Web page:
“People are increasingly looking to cool the indoor air and close their windows when the exterior air quality is poor,” noted Mark Hutchinson, Vice President of Green Building Programs and Innovation at CAGBC.

“Whether cooling is already provided or not, Canadians can improve resilience and reduce emissions by using heat pumps rather than air conditioners. Heat pumps replace both air conditioning units and heating sources. In the winter, they reduce carbon emissions from the combustion of fuels for heating. In the summer they consume less electricity and dehumidify more efficiently than air conditioning units, which reduces stress on the grid and makes it more resilient to brownouts.”

There are several industry tools and resources, in addition to CAGBC’s Zero Carbon Building Standards, that can assist with resiliency in addition to the reduction of carbon emissions. CAGBC’s LEED Canada Steering Committee recently met to discuss these resiliency resources in the context of changes for LEED v4.1 BD+C credit Integrative Process (see section on ‘Assessment for Resilience’).

Jason Packer, Principal and President of Recollective Consulting, is a volunteer on the LEED Canada Steering Committee and he shared this valuable summary of tools that are available for those seeking to evaluate resilience as part of building design and/or adaptation projects:

  • Integrated Building Adaptation and Mitigation Assessment (IBAMA) was developed by Ilana Judah, an architect who did this work for her thesis at UBC. This tool is available now for use in the IBAMA Primer, an IBAMA Reference Guide, and IBAMA Excel Tool. IBAMA and associated documents are licensed under a Creative Commons Attribution-NonCommercial-NoDerivatives 4.0 International License. Also available is a four-part video series that explains how to implement the IBAMA tools. Watch the videos here.
  • MBAR (Mobilizing Building Adaptation and Resilience) was developed by B.C. Housing, NRCan, BC Hydro, City of Vancouver, and others. MBAR and other resources are available on the B.C. Housing website.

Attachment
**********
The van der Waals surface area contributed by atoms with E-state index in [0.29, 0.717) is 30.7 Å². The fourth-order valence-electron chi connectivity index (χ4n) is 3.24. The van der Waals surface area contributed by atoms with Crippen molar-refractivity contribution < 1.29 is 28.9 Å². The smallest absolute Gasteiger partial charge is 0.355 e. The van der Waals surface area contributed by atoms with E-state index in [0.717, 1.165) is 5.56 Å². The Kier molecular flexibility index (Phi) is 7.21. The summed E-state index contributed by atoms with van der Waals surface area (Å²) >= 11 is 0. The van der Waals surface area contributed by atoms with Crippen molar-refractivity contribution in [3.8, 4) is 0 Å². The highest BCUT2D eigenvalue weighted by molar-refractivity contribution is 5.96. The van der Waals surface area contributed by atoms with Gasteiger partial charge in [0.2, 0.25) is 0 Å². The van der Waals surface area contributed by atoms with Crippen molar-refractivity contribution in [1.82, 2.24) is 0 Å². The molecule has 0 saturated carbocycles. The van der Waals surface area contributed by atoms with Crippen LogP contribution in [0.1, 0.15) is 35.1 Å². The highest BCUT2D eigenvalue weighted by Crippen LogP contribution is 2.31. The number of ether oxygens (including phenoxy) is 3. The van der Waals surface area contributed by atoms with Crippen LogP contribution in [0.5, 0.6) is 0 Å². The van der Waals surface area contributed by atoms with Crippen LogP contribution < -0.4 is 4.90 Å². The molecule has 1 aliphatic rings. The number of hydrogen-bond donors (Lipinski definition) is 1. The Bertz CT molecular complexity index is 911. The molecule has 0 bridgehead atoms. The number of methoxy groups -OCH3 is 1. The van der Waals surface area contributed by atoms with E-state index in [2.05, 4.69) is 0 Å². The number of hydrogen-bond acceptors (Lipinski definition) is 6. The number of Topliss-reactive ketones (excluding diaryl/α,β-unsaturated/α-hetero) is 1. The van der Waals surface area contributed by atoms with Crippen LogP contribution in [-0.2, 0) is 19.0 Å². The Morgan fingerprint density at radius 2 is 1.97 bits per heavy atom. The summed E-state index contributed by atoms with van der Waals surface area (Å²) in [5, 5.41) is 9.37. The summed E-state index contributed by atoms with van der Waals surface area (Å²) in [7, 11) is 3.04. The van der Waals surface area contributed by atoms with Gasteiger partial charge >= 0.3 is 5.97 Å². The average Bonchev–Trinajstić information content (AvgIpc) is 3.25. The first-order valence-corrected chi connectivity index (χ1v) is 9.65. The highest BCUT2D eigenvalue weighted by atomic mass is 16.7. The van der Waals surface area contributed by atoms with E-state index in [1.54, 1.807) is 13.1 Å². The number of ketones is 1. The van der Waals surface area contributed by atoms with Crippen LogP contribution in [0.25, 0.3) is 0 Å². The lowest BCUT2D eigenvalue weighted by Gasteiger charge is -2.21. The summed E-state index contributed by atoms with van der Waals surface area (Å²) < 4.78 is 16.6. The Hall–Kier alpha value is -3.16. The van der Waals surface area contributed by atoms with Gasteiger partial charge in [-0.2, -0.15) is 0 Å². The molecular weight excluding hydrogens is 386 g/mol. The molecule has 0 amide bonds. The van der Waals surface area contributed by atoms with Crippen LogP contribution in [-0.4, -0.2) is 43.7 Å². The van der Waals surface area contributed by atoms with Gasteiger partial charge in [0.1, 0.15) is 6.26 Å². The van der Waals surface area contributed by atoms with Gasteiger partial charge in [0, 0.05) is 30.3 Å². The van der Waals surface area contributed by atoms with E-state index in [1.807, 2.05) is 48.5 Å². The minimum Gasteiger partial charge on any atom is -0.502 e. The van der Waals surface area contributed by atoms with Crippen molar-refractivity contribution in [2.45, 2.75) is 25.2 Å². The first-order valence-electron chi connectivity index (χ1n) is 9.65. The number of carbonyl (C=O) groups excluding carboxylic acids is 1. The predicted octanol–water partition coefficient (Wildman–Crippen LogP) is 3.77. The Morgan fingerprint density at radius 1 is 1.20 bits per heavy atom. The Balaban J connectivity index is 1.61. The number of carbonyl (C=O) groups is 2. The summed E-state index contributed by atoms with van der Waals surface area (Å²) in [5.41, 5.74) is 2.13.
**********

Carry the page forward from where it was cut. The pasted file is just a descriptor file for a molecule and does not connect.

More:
• The City of Vancouver requires all development projects complete a resilience assessment. The City of Vancouver also provides an Excel tool for Rezoning projects to itemize their resilience decisions and plans.
  • The Public Infrastructure Engineering Vulnerability Committee’s (PIEVC) Engineering Protocol and Resources are managed by the Institute for Catastrophic Loss Reduction, the Climate Risk Institute and Deutsche Gesellschaft für Internationale Zusammenarbeit GmbH. The Protocol systematically reviews historical climate information and projects the nature, severity and probability of future climate changes and events. It also establishes the adaptive capacity of an individual piece of infrastructure as determined by its design, operation, and maintenance. The PIEVC Program Alliance encourages the use of the Protocol for all types of infrastructure going forward. It is available for use at no financial charge for any public infrastructure assessment project in Canada.
  • The Green and Inclusive Community Buildings (GICB) Program is provided by Infrastructure Canada and supports green and accessible retrofits, repairs, or upgrades of existing public community buildings and the construction of new publicly-accessible community buildings.